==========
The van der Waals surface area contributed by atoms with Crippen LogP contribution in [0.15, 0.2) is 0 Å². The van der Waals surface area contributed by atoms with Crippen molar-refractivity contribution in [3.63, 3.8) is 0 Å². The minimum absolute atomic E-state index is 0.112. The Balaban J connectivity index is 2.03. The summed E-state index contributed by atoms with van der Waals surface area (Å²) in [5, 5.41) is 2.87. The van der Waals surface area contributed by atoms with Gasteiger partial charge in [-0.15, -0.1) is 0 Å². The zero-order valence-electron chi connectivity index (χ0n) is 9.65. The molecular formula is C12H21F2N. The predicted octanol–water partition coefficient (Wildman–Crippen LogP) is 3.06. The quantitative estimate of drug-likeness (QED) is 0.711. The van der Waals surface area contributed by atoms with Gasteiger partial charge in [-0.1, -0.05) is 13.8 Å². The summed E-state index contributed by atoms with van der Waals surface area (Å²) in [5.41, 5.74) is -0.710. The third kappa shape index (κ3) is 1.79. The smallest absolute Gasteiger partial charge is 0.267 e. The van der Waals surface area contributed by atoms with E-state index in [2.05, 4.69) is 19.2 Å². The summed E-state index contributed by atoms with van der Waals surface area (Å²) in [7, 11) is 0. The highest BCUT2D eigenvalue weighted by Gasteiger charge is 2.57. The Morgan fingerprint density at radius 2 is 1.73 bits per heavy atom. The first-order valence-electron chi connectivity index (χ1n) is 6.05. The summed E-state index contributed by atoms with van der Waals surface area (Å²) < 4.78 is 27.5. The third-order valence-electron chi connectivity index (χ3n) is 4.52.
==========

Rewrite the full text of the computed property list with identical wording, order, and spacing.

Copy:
The van der Waals surface area contributed by atoms with Crippen LogP contribution in [0.15, 0.2) is 0 Å². The van der Waals surface area contributed by atoms with Crippen molar-refractivity contribution in [3.63, 3.8) is 0 Å². The minimum absolute atomic E-state index is 0.112. The Balaban J connectivity index is 2.03. The summed E-state index contributed by atoms with van der Waals surface area (Å²) in [5, 5.41) is 2.87. The van der Waals surface area contributed by atoms with Gasteiger partial charge in [-0.15, -0.1) is 0 Å². The zero-order valence-electron chi connectivity index (χ0n) is 9.65. The molecular formula is C12H21F2N. The predicted octanol–water partition coefficient (Wildman–Crippen LogP) is 3.06. The quantitative estimate of drug-likeness (QED) is 0.711. The van der Waals surface area contributed by atoms with Gasteiger partial charge in [-0.1, -0.05) is 13.8 Å². The summed E-state index contributed by atoms with van der Waals surface area (Å²) in [5.41, 5.74) is -0.710. The third kappa shape index (κ3) is 1.79. The smallest absolute Gasteiger partial charge is 0.267 e. The van der Waals surface area contributed by atoms with E-state index in [2.05, 4.69) is 19.2 Å². The summed E-state index contributed by atoms with van der Waals surface area (Å²) in [7, 11) is 0. The highest BCUT2D eigenvalue weighted by Gasteiger charge is 2.57. The Morgan fingerprint density at radius 2 is 1.73 bits per heavy atom. The first-order valence-electron chi connectivity index (χ1n) is 6.05. The summed E-state index contributed by atoms with van der Waals surface area (Å²) < 4.78 is 27.5. The third-order valence-electron chi connectivity index (χ3n) is 4.52.